On the part of the collective church board it is committed to transparent operations and communication frequently with the congregation, seeking input and proposing appropriate direction and policy. Good records are kept of board decisions so that the board knows its mind and gives itself an effective voice. When decisions are made, the board is clear as to whom it is delegating authority and responsibility to implement so that the board can ensure appropriate accountability.

The board assesses its own performance annually, seeking ways to improve its operations and accomplish its mandate to protect, preserve, provision, and advance. It also conducts the annual performance evaluation of the lead pastor and ensures that all staff have an annual performance evaluation. Such evaluations are conducted based upon up-to-date position descriptions and the establishment annually of clear goals aligned with the church’s mission and vision. Edison is said to have commented that “Vision without execution is hallucination.” So the board has to monitor its own progress as well as the progress of staff towards the accomplishment of the vision.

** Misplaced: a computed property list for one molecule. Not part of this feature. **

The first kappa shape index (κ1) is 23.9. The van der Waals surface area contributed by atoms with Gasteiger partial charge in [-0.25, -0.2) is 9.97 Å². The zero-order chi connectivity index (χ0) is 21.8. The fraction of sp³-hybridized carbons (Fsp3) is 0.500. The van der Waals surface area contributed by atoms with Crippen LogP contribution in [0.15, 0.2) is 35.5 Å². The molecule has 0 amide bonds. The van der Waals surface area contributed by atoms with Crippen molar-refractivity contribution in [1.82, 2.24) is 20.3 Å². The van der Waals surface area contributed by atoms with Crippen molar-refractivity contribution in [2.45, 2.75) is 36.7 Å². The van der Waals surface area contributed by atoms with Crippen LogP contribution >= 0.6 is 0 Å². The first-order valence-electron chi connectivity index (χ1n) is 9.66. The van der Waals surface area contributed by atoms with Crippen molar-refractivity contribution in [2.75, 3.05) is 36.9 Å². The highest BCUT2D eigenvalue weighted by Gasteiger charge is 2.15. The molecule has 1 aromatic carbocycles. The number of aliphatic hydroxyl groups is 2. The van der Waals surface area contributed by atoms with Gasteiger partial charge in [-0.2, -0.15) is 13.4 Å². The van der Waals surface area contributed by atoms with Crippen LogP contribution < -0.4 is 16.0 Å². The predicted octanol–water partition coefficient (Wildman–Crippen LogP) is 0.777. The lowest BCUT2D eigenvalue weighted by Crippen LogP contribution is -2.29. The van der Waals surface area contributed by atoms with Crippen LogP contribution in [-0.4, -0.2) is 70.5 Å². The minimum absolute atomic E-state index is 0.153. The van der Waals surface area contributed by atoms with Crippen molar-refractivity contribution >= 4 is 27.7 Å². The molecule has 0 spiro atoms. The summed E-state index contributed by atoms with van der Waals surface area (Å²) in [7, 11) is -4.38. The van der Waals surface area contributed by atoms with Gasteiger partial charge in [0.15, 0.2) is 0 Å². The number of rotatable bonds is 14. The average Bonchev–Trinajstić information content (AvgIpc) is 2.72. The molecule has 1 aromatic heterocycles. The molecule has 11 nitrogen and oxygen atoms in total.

Habit #5:  Effective Church Boards have the capacity to make good decisions.

Effective church boards are led by chairpersons who understand the processes necessary to develop good decisions. This includes clarity about the theological dimensions of decision-making, e.g. collective discernment of the will of God. A significant aspect of good decision-making involves knowledge of the limits within which the church board has the authority to make decisions without reference to the congregation and when it has to bring recommendations to the congregation for their approval. Skilled chairpersons will ensure that the board members can access the necessary information to make appropriate decisions. When such information is lacking, decisions are deferred.